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STUDY: Note for B's and AB's to keep nitric oxide levels elevated
JOURNAL: Society for Free Radical Biology and Medicine
AUTHORS: Jason Allen, Ph.D.,
ABSTRACT: Duke University Medical Center researchers have shown an association between changes in nitrate, a biochemical marker of nitric oxide production, and physiological changes in arteries' reaction to stress. They hope their discovery could eventually lead to a non-invasive method of determining which patients are at risk for developing cardiovascular disease.
COMMENTARY: Such a simple diagnostic is important, they said, because up to half of patients who develop heart disease do not have the typical risk factors. Furthermore, using this new approach, the researchers demonstrated that exercise improved the marker in patients at risk for developing cardiovascular disease.
In their pilot study, the researchers linked the systemic production of nitric oxide, a chemical known to play a key role in controlling the ability of arteries to constrict or relax, with changes in the endothelial lining of arteries after being stressed.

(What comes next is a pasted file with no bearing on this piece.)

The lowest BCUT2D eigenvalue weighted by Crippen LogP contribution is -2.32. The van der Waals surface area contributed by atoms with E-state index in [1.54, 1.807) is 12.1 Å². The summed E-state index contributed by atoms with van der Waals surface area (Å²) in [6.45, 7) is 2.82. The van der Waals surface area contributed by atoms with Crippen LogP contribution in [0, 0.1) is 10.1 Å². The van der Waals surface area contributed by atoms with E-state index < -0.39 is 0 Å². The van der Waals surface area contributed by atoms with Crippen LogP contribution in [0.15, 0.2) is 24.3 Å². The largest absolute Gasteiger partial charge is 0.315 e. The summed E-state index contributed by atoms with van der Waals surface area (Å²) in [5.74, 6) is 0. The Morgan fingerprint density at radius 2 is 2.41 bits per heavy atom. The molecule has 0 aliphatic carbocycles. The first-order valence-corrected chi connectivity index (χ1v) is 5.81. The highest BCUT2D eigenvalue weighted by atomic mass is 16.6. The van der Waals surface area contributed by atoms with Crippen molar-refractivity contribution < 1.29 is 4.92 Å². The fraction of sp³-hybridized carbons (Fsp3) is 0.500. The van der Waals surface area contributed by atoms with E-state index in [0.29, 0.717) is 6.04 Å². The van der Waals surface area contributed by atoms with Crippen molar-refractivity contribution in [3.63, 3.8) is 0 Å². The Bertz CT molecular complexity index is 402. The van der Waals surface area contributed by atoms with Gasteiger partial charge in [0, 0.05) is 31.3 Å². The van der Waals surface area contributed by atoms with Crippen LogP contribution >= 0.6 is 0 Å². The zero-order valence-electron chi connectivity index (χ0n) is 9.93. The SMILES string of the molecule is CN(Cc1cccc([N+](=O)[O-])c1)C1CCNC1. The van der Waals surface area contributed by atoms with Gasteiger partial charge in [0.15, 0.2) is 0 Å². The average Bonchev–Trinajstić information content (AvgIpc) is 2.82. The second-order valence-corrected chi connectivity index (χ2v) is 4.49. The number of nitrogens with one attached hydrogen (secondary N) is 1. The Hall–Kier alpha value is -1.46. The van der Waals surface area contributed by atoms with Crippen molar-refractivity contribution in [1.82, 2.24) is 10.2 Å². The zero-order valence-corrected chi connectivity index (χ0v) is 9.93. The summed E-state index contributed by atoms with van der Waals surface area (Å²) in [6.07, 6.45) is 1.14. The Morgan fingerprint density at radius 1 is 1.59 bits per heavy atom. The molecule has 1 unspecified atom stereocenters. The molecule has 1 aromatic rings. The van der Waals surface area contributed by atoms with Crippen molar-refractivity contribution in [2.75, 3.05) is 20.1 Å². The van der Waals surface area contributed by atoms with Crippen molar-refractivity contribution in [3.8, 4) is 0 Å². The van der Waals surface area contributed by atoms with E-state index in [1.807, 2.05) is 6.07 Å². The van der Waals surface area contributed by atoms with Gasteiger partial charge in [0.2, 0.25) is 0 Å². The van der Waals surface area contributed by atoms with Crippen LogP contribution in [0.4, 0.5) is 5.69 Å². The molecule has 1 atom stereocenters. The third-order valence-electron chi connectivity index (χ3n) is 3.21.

In addition to its ability to dilate arteries, nitric oxide has other properties that protect against cardiovascular disease, such as inhibiting blood platelet clumping, preventing smooth muscle proliferation within the artery and inhibiting the immune response.
On the other hand, other risk factors, such as diabetes, high blood pressure, mental stress and smoking can reduce nitric oxide's protective properties, said the researchers. It is believed that these patients produce more oxygen free radicals, impairing the ability of the body to respond appropriately to nitric oxide. These oxygen free radicals are highly reactive chemicals that are the potentially destructive byproducts of the disease process.
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